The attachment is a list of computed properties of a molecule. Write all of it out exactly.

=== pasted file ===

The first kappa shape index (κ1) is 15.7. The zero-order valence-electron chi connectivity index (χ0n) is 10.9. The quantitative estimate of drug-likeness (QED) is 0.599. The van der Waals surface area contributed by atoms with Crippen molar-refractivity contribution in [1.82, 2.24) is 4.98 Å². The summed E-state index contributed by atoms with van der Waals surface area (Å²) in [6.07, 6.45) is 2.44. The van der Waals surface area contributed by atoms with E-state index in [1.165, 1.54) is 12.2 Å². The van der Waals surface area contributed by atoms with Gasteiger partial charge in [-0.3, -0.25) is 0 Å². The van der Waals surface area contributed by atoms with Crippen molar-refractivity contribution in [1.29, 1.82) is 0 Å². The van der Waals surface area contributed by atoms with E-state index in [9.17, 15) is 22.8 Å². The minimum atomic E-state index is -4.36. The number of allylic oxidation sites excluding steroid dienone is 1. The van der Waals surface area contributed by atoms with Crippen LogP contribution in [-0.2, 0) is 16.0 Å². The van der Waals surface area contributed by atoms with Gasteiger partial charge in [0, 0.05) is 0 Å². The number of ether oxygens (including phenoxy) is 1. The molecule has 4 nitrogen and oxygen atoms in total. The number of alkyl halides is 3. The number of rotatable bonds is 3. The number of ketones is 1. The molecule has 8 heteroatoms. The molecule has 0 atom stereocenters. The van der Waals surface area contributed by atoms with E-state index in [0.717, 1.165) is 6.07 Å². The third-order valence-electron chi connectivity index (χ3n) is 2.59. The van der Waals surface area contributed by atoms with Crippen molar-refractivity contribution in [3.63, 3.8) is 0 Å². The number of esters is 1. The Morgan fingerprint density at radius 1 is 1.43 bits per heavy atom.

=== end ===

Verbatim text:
The first kappa shape index (κ1) is 15.7. The zero-order valence-electron chi connectivity index (χ0n) is 10.9. The quantitative estimate of drug-likeness (QED) is 0.599. The van der Waals surface area contributed by atoms with Crippen molar-refractivity contribution in [1.82, 2.24) is 4.98 Å². The summed E-state index contributed by atoms with van der Waals surface area (Å²) in [6.07, 6.45) is 2.44. The van der Waals surface area contributed by atoms with E-state index in [1.165, 1.54) is 12.2 Å². The van der Waals surface area contributed by atoms with Gasteiger partial charge in [-0.3, -0.25) is 0 Å². The van der Waals surface area contributed by atoms with Crippen molar-refractivity contribution in [1.29, 1.82) is 0 Å². The van der Waals surface area contributed by atoms with E-state index in [9.17, 15) is 22.8 Å². The minimum atomic E-state index is -4.36. The number of allylic oxidation sites excluding steroid dienone is 1. The van der Waals surface area contributed by atoms with Crippen LogP contribution in [-0.2, 0) is 16.0 Å². The van der Waals surface area contributed by atoms with Gasteiger partial charge in [0, 0.05) is 0 Å². The number of ether oxygens (including phenoxy) is 1. The molecule has 4 nitrogen and oxygen atoms in total. The number of alkyl halides is 3. The number of rotatable bonds is 3. The number of ketones is 1. The molecule has 8 heteroatoms. The molecule has 0 atom stereocenters. The van der Waals surface area contributed by atoms with E-state index in [0.717, 1.165) is 6.07 Å². The third-order valence-electron chi connectivity index (χ3n) is 2.59. The van der Waals surface area contributed by atoms with Crippen molar-refractivity contribution in [3.63, 3.8) is 0 Å². The number of esters is 1. The Morgan fingerprint density at radius 1 is 1.43 bits per heavy atom.